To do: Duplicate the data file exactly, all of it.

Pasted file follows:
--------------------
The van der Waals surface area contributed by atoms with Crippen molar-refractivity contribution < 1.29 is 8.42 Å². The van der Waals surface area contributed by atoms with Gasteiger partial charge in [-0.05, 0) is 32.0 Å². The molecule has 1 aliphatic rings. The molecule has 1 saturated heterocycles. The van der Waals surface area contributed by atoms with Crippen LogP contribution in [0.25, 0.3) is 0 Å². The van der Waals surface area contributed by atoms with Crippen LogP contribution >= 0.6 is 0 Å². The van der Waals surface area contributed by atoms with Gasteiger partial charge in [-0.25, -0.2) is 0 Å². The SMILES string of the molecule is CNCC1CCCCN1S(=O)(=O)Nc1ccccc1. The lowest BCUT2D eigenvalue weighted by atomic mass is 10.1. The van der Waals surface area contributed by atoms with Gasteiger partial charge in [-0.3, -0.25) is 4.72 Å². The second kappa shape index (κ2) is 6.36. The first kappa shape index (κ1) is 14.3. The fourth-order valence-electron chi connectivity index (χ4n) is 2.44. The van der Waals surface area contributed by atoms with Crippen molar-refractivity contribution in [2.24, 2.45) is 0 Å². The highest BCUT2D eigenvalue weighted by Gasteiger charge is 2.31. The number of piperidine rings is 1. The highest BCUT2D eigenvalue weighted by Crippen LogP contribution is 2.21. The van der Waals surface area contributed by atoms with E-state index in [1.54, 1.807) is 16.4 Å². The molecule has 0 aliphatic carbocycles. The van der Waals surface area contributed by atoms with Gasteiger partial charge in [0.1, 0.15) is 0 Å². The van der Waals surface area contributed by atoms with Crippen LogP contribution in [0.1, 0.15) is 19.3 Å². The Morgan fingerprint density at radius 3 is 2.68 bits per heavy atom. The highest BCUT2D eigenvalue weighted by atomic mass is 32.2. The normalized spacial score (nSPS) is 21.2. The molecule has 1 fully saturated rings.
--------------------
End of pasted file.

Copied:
The van der Waals surface area contributed by atoms with Crippen molar-refractivity contribution < 1.29 is 8.42 Å². The van der Waals surface area contributed by atoms with Gasteiger partial charge in [-0.05, 0) is 32.0 Å². The molecule has 1 aliphatic rings. The molecule has 1 saturated heterocycles. The van der Waals surface area contributed by atoms with Crippen LogP contribution in [0.25, 0.3) is 0 Å². The van der Waals surface area contributed by atoms with Crippen LogP contribution >= 0.6 is 0 Å². The van der Waals surface area contributed by atoms with Gasteiger partial charge in [-0.25, -0.2) is 0 Å². The SMILES string of the molecule is CNCC1CCCCN1S(=O)(=O)Nc1ccccc1. The lowest BCUT2D eigenvalue weighted by atomic mass is 10.1. The van der Waals surface area contributed by atoms with Gasteiger partial charge in [-0.3, -0.25) is 4.72 Å². The second kappa shape index (κ2) is 6.36. The first kappa shape index (κ1) is 14.3. The fourth-order valence-electron chi connectivity index (χ4n) is 2.44. The van der Waals surface area contributed by atoms with Crippen molar-refractivity contribution in [2.24, 2.45) is 0 Å². The highest BCUT2D eigenvalue weighted by Gasteiger charge is 2.31. The number of piperidine rings is 1. The highest BCUT2D eigenvalue weighted by Crippen LogP contribution is 2.21. The van der Waals surface area contributed by atoms with E-state index in [1.54, 1.807) is 16.4 Å². The molecule has 0 aliphatic carbocycles. The van der Waals surface area contributed by atoms with Gasteiger partial charge in [0.1, 0.15) is 0 Å². The van der Waals surface area contributed by atoms with Crippen LogP contribution in [0.1, 0.15) is 19.3 Å². The Morgan fingerprint density at radius 3 is 2.68 bits per heavy atom. The highest BCUT2D eigenvalue weighted by atomic mass is 32.2. The normalized spacial score (nSPS) is 21.2. The molecule has 1 fully saturated rings.